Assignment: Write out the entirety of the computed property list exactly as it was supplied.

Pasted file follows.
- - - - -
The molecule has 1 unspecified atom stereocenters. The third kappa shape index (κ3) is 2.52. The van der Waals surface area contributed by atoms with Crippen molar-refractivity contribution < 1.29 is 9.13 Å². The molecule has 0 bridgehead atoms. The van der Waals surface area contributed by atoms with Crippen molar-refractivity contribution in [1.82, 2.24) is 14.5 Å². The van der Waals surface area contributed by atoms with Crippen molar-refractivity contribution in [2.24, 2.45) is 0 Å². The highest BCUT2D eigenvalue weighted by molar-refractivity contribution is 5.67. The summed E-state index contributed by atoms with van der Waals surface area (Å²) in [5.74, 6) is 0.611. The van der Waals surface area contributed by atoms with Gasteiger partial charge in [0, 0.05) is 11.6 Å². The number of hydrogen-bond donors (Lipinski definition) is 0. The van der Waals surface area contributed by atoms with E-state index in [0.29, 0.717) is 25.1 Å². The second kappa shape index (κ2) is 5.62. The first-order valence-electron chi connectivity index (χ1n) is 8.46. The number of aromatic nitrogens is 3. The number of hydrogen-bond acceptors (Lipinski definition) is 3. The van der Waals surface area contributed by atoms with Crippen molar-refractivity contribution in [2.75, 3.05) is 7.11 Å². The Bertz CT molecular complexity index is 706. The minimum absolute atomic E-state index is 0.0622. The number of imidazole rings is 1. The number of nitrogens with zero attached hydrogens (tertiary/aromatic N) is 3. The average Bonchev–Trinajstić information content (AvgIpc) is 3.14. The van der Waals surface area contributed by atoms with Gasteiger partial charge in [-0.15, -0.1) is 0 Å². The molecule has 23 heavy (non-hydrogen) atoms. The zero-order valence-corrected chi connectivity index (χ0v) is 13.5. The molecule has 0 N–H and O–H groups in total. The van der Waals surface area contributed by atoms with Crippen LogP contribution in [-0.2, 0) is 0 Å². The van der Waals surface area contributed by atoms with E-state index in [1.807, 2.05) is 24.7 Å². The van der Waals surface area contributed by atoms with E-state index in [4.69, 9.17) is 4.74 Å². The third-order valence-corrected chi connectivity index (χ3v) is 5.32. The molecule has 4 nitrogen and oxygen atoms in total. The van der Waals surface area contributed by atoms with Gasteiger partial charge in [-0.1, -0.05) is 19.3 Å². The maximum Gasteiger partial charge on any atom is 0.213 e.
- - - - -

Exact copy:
The molecule has 1 unspecified atom stereocenters. The third kappa shape index (κ3) is 2.52. The van der Waals surface area contributed by atoms with Crippen molar-refractivity contribution < 1.29 is 9.13 Å². The molecule has 0 bridgehead atoms. The van der Waals surface area contributed by atoms with Crippen molar-refractivity contribution in [1.82, 2.24) is 14.5 Å². The van der Waals surface area contributed by atoms with Crippen molar-refractivity contribution in [2.24, 2.45) is 0 Å². The highest BCUT2D eigenvalue weighted by molar-refractivity contribution is 5.67. The summed E-state index contributed by atoms with van der Waals surface area (Å²) in [5.74, 6) is 0.611. The van der Waals surface area contributed by atoms with Gasteiger partial charge in [0, 0.05) is 11.6 Å². The number of hydrogen-bond donors (Lipinski definition) is 0. The van der Waals surface area contributed by atoms with E-state index in [0.29, 0.717) is 25.1 Å². The second kappa shape index (κ2) is 5.62. The first-order valence-electron chi connectivity index (χ1n) is 8.46. The number of aromatic nitrogens is 3. The number of hydrogen-bond acceptors (Lipinski definition) is 3. The van der Waals surface area contributed by atoms with Crippen molar-refractivity contribution in [2.75, 3.05) is 7.11 Å². The Bertz CT molecular complexity index is 706. The minimum absolute atomic E-state index is 0.0622. The number of imidazole rings is 1. The number of nitrogens with zero attached hydrogens (tertiary/aromatic N) is 3. The average Bonchev–Trinajstić information content (AvgIpc) is 3.14. The van der Waals surface area contributed by atoms with Gasteiger partial charge in [-0.15, -0.1) is 0 Å². The molecule has 23 heavy (non-hydrogen) atoms. The zero-order valence-corrected chi connectivity index (χ0v) is 13.5. The molecule has 0 N–H and O–H groups in total. The van der Waals surface area contributed by atoms with Crippen LogP contribution in [-0.2, 0) is 0 Å². The van der Waals surface area contributed by atoms with E-state index in [1.807, 2.05) is 24.7 Å². The van der Waals surface area contributed by atoms with E-state index in [4.69, 9.17) is 4.74 Å². The third-order valence-corrected chi connectivity index (χ3v) is 5.32. The molecule has 4 nitrogen and oxygen atoms in total. The van der Waals surface area contributed by atoms with Gasteiger partial charge in [-0.1, -0.05) is 19.3 Å². The maximum Gasteiger partial charge on any atom is 0.213 e.